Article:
Man refused job because he ‘looked gay’
A man in Russia has been refused a job in a sports shop because of his “feminine manner” and “gay looks”.
Eduard Zavyalov, whose surname has been changed, from Omsk was told that his appearance looked like he was a part of the LGBT+ community.
Because of this, he was not offered the sales position within the sports shop, LLC Hardcore.
When he sought out feedback, human resources wrote in a letter, that was published on Omskinform, that his appearance promoted a “non-traditional” sexuality.
It read: “feminine manner of speaking and gestures as well as his appearance (excessive grooming and calling clothes) create a general impression that you are a representative of a sexual minority which promotes non-traditional sexual relations through behaviour and appearance”.
The letter also informed Zavyalov that he could not be employed because of a law which has been coined the gay propaganda ban.
The controversial law, deemed discriminatory by the European Court of Human Rights, bans the promotion of homosexuality to minors.
Zavyalov said that in his interview for the position he was not once asked about his previous experience, just about his appearance.
However, he argued that his appearance is not feminine – he just has a pierced ear.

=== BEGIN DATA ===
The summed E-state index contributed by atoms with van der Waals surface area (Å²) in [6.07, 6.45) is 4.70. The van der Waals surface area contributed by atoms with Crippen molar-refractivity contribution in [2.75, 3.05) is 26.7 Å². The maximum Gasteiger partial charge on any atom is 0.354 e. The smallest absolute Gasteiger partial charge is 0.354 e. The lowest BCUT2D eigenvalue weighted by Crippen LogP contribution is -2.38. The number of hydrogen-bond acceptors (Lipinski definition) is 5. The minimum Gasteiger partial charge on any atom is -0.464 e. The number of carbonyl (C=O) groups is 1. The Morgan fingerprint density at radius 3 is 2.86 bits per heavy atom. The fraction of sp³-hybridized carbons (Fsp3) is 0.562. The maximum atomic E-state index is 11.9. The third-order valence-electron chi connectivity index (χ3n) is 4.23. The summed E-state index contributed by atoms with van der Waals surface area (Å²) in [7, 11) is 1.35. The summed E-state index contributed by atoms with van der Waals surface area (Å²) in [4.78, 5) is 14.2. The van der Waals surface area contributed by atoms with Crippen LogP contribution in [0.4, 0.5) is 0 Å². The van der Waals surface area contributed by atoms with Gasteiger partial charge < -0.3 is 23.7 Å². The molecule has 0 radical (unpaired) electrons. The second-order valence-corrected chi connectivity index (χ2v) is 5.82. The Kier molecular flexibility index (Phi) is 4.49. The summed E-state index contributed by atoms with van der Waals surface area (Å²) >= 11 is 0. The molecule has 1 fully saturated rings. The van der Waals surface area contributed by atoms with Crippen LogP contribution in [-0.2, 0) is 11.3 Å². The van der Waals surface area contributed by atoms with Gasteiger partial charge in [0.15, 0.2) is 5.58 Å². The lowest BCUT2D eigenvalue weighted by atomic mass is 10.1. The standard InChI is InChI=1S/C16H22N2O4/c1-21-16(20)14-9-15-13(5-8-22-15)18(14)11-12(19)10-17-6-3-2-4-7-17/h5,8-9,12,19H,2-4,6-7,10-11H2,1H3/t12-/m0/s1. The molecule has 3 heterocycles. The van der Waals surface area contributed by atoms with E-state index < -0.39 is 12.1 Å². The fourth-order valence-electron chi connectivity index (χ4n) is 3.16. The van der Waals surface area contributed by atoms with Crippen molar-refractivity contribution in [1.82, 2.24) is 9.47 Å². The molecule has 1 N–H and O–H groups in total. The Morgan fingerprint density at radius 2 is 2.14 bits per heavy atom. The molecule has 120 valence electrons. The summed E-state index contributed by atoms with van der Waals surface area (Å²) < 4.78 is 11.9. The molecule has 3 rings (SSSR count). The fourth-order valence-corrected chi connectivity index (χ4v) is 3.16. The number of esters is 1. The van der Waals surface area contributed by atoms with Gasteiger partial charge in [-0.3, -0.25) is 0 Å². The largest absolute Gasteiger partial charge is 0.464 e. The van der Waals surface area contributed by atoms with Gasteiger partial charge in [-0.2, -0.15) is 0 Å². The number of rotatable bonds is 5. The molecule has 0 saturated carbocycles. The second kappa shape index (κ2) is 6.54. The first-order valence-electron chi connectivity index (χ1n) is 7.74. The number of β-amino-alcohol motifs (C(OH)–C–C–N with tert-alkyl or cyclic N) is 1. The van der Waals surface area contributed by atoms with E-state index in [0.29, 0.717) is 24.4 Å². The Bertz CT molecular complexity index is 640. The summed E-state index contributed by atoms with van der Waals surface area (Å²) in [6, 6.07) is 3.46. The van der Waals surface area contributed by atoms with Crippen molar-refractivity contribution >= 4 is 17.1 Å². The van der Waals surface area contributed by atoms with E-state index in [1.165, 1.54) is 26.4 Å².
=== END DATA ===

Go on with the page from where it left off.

“I don’t know how I can be propagating anything. My clothes are reserved. The only thing that could probably confuse somebody is that my ear is pierced,” he explained.
Andrey Chistyakov, the director of the store, said that he did not condone the letter and had no issues with the LGBT+ community but that “there are certain requirements for the appearance of a salesman in a sport nutrition store and he does not correspond to them”.
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He also insisted that by denying Zavyalov’s application they were actually protecting him from their customers.
“Our customers are tough guys. If they see [that he is gay] they could be hostile towards him. I wasn’t only concerned about the image of the store, I was concerned about this man’s health,” he added.
Zavyalov launched a lawsuit against the store for breaching the Labour Code of the Russian Federation.
The code states that applicants to job positions must not be denied work because they belong to a social group.
He sought out an apology and 50,000 (£642) roubles in damages and was reportedly awarded 30,000 roubles (£385).